Usually, you say thank you very much. Bids for companies are almost invariably well above the price of the shares just before the bid, so shareholders benefit. On the other hand, what may well have tempted a predator is precisely that the price was standing way below any rational basis of valuation, for instance the net asset value, so it would be worth buying a business just to sell off its assets at a profit. In that case it is worth resisting, if only to get a better price.
Sometimes the offer is resisted fiercely by the target company, and the scheme for some inverted reason is then called a ‘hostile takeover’. The defence usually says the bid is unwelcome and opportunistic as it undervalues the company’s prospects, and the company could perform far better on its own, given the chance. The private shareholder cannot tell whether this opposition is motivated by a desire for independence, a fear of directors’ losing their jobs, an attempt to get the bidder to increase the price, or a genuine feeling that shareholders would do better with the existing regime. It is, however, worth remembering that the directors’ legal duty is to act in the best interests of shareholders.
The decision is made even more complicated if the offer is wholly or in part in the form of the bidder’s shares. The choice is then cluttered with other considerations such as whether one wants those shares, whether the valuation of the buyer’s equity is fair or realistic, and whether selling might crystallize an unwelcome capital gains tax liability.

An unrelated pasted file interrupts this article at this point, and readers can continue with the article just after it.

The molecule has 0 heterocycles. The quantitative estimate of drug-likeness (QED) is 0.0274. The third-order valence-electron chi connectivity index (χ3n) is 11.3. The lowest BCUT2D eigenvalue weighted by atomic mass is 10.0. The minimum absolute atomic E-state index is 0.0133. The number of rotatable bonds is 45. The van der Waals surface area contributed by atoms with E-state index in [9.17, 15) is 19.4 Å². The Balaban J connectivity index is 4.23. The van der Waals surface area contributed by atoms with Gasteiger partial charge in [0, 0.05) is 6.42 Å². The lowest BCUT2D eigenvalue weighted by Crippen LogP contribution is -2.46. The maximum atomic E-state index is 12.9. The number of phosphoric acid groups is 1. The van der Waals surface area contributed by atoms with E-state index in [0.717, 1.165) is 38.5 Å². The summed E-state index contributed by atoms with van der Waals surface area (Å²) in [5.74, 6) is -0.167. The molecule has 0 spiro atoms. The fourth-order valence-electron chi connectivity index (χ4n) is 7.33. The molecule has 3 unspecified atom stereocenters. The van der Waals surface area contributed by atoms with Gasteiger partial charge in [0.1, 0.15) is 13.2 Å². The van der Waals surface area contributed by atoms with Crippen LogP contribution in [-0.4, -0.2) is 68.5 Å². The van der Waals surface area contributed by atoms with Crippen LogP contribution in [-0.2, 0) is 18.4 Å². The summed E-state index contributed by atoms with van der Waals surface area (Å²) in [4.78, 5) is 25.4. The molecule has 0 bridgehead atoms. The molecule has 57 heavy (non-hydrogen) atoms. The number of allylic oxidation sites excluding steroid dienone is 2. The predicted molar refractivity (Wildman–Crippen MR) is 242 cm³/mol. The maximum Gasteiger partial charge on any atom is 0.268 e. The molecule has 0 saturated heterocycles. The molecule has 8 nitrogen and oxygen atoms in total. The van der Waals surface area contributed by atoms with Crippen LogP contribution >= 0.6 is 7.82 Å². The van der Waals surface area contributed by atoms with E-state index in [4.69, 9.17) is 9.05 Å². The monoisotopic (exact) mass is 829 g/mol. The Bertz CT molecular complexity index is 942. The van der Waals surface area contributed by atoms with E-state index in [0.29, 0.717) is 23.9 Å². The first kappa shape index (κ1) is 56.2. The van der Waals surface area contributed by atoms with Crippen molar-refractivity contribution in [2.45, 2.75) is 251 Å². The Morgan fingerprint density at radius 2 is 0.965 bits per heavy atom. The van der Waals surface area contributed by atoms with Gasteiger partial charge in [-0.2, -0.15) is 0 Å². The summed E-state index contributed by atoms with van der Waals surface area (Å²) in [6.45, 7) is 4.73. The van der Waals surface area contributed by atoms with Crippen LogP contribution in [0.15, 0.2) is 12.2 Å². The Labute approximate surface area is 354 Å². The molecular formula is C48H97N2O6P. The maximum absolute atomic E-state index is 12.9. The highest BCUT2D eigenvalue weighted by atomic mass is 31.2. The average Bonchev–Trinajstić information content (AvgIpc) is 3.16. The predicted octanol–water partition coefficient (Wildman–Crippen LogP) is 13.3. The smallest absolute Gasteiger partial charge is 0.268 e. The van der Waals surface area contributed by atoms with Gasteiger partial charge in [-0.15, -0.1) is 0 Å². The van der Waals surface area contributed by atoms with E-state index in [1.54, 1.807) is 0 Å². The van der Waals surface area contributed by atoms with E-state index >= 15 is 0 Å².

The takeover process is monitored by the City Takeover Panel, which has no power, legal or otherwise, but manages to have its way because all the City people support it. So anybody who tries to flout its rulings would be ostracized, and once frozen out of the financial community doing business would be impossible. Being non-statutory also gives the panel the signal advantage of being able to act quickly. Moreover, it can tell participants it does not like the way they are acting – it has been known to reprimand people not for failing to follow the letter of the City Code but for neglecting its spirit. In addition it can take instant action to change the Code when a loophole has been discovered.
The panel is charging savers to supervise companies. A levy of £1 is being collected for it by stockbrokers on dealings worth more than £10,000.
It can be almost as good to own shares in a company that is in the same sector as a highly publicized acquisition. As soon as one estate agent, retailer, computer assembler, brewer or whatever has been bought, the market usually assumes a ripple of parallel acquisition activity will overtake its competitors. Their shares jump as a result. Since the flurry of copycat activity rarely materializes, especially once the targets have become expensive, it may then be a good time to sell.